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John xvi. 33.

These things have I spoken unto you, that in me ye might have peace. In the world ye shall have tribulation; but be of good cheer, I have overcome the world.

THE tenth chapter of St. Matthew (which we have heard this morning) tells us that when Christ had called unto him his twelve disciples, he gave them power against unclean spirits to cast them out, and to heal all manner of sickness, and all manner of disease. And he commanded them saying, among other things, "Heal the sick, cleanse the lepers, raise the dead, cast out devils; freely ye have


received, freely give 1." These words, "freely ye have received," may be applied to all the disciples of Christ, none other can describe their position more accurately. Theirs is a condition of privileges. They have received freely and abundantly of every thing that is worth a wish-of every thing that can tend to promote the real comfort and happiness of man. Without money, and without price, the Christian has been endowed with a power against evil spirits to cast them out-against all the temptations, from whatever source arising, which would assault and hurt his soul.-He has been enabled to heal all manner of disease, to soothe all the troubles of the mind, and to turn to blessings all the afflictions of the body. He is partaker of a power which can raise the deadeven the power of Christ's resurrection, with whom he shares in the victory over death and the grave. All this, I repeat, he has "received freely." These blessings

1 Matt. x. 8.

are the free gifts of God to him—he has not wrought for them: they are gratuitously offered to him, and he is invited, nay, earnestly intreated, to accept them.

Yet so imperfectly do we very generally appreciate the Gospel, that I question whether this is the view which many of us take of it. That is to say, which we take of it spontaneously-as the suggestion of our own minds, springing from our own experience, without the need, or the employment of any process of reasoning to convince us. Following the intuitive promptings of our hearts, we should say perhaps, that we have no doubt of the Gospel's being a path which leads to peace, though we have not yet found that it is of itself a way of pleasantness. We believe its promises to be glorious, but we feel its exactions also to be grievous.

For instance, in speaking of Christianity, would not the following appear to most of us, not only an useful practical method of putting the question, but at the same time the fullest and most accurate view to take of it? The religion of Jesus Christ is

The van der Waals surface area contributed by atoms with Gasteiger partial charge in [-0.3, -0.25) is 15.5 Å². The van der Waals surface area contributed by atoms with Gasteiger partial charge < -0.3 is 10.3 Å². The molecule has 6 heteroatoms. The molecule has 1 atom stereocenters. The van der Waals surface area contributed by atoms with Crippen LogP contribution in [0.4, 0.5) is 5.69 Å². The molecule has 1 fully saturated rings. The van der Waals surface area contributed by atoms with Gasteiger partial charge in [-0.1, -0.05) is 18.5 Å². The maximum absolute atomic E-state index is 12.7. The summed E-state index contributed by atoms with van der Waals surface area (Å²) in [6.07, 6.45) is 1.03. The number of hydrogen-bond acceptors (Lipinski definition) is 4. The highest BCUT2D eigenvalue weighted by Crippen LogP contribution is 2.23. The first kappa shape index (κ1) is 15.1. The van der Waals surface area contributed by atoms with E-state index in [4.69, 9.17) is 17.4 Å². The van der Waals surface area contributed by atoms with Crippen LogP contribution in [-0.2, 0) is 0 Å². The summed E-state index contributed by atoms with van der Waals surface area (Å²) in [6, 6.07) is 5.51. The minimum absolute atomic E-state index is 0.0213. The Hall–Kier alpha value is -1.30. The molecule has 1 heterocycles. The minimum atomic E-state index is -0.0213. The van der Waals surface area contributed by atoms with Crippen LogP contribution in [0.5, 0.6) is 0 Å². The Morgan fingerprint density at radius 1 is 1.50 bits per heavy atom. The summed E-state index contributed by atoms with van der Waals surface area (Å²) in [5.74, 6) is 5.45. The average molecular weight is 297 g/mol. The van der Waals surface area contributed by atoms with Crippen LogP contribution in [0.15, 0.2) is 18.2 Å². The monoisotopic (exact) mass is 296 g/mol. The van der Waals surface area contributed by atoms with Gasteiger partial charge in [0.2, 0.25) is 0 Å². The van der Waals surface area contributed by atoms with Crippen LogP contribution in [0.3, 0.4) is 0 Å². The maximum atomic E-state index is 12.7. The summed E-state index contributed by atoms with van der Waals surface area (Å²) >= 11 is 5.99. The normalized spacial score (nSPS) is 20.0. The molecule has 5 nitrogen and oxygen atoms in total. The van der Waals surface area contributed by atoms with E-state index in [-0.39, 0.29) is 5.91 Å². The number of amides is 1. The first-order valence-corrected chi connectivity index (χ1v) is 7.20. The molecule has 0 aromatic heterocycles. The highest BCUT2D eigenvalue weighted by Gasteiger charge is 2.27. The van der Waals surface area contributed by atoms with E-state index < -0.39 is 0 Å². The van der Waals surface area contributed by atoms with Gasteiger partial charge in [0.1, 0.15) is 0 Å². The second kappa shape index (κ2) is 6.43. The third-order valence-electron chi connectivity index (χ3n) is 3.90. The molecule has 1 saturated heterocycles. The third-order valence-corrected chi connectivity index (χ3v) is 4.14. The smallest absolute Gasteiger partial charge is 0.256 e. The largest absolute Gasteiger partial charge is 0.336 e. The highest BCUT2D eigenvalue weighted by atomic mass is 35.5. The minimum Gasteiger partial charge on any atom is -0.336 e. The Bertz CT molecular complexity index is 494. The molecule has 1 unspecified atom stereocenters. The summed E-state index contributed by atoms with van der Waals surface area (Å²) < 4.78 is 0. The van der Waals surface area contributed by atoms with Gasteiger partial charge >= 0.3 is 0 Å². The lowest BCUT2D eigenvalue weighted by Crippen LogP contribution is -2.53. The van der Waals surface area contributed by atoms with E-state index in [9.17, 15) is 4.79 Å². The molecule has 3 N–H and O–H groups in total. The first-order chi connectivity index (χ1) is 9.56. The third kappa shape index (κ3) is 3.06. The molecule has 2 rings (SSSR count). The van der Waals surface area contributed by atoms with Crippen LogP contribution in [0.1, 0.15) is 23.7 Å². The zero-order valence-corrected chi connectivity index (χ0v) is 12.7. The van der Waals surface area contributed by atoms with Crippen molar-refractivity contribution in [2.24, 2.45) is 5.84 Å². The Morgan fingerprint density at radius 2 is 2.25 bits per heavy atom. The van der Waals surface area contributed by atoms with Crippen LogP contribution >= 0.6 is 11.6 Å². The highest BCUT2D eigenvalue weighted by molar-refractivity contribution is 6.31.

indeed a religion of peace, for it proclaims the reconciliation of man with his maker, his deliverance from the power of sin, his redemption from the bonds of death, and the certainty of his resurrection to life eternal.--It has declared in a manner which no language could have done, the ineffable love of God for mankind: his great care for them, and parental interest in them. It has rendered it impossible for us to suppose even for a moment, that the Almighty in any case willingly afflicts those whom he has called his children, but that if they suffer-it is because" as a man chasteneth his son so the Lord their God chasteneth them,” for their improvement and profit.-And this is a consideration which in all their tribulation must enable them to be of good cheer,-must overcome the world, its trials and troubles, and confer that peace of God which passeth all understanding. But then on the other hand, though it be undoubtedly true that all these privileges are conveyed to us by Christianity, yet they are accompanied

by conditions so severe as to render the attainment of the blessings extremely difficult. The body is to be mortified and kept in subjection-The natural appetites and passions are to be eradicated in some cases-controuled in all.


the bitterest afflictions, the soul must be possessed in patience-Man must be dumb, not opening his mouth, though the phials of God's wrath (as it may seem) be emptied upon his head. And all this is hard to flesh and blood-however willing the spirit may be to attempt, the flesh is too weak to accomplish it-No man is sufficient for these things. God forgive us our imperfections, for we cannot remedy them.

I ask again, does not this view of Christianity which presents us with its privileges on the one hand, and its conditions and requirements on the other, appear to us a full and true one?-Yet it is not so.-It is one which it is useful to take, which indeed we must take, when descending to particulars of practice-but as a statement of the first great principles

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